Underrepresentation and Sexism
Representation matters. Folks who have role models to follow are far more likely to follow their dreams and pursue a career that brings them joy. However, many companies fail to track representation and are completely unaware of their gender bias at work.
Without adequate representation, stereotypes and gender bias can become ingrained within male-dominated workplaces. Bias against women can turn any corporation into a hostile work environment and entrench misguided beliefs about sexuality and gender.
Underrepresentation is a major issue in competitive fields like sales. Decades of sexism have led many to believe that women are incapable of thriving in fast-paced work environments. This is something that women like Zahra Jiva, a sales manager at Pipedrive, experience firsthand.
Zahra explains that “Being taken seriously is one of the hardest things as a woman.” Zahra has even experienced moments “where customers preferred to talk to my male colleagues,” due to misguided beliefs about gender and credibility.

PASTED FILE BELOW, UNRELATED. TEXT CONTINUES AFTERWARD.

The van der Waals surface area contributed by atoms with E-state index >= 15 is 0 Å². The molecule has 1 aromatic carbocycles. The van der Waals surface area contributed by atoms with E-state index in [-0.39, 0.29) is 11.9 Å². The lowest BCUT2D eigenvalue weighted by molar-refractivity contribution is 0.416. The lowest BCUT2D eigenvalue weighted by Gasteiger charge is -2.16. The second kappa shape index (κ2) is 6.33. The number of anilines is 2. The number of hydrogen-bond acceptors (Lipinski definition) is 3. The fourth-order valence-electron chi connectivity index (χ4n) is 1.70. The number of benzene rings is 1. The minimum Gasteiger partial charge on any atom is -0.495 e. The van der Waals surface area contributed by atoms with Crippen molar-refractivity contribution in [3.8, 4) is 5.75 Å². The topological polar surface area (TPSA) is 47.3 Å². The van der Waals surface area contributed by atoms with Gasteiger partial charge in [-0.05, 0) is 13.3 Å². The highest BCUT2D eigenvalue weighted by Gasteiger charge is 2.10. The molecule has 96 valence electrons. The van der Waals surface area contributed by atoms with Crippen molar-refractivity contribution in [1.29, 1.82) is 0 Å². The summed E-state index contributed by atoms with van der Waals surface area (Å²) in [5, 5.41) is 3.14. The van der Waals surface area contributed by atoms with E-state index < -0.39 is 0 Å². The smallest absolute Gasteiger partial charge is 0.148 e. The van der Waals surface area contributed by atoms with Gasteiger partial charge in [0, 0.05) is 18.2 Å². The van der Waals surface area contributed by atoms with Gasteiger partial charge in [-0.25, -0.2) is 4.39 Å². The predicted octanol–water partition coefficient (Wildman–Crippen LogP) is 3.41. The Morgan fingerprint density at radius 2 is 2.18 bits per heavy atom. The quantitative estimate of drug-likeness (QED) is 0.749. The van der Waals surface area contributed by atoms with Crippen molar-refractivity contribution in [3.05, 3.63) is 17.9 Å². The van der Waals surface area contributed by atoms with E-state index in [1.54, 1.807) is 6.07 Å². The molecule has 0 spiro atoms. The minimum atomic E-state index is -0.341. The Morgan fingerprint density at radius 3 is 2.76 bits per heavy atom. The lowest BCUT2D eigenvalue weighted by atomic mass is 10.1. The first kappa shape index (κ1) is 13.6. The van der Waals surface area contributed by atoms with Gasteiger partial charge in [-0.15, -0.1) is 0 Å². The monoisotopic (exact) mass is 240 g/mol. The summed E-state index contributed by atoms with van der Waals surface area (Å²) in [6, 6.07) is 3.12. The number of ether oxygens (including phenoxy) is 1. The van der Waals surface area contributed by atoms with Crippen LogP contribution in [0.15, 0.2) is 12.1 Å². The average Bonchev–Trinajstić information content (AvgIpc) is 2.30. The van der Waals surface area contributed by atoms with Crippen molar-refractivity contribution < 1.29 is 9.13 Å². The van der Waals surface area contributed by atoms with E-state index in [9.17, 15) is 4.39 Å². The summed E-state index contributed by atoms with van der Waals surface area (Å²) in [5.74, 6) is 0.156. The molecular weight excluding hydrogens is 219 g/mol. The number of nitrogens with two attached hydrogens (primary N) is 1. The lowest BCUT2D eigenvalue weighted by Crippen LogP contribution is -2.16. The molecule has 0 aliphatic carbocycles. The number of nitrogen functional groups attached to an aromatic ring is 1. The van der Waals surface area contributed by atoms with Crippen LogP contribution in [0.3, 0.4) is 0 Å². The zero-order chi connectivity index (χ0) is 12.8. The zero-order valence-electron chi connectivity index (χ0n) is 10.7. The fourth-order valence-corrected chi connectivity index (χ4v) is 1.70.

The Women in the Workplace report also found that 55% of women in senior leadership had experienced some form of sexual harassment in their career — despite the fact that 98% of companies have policies in place to prevent sexual harassment. The reality is that only 32% of women think sexual harassment is dealt with swiftly, and few believe that reporting sexual harassment will lead to a fair process.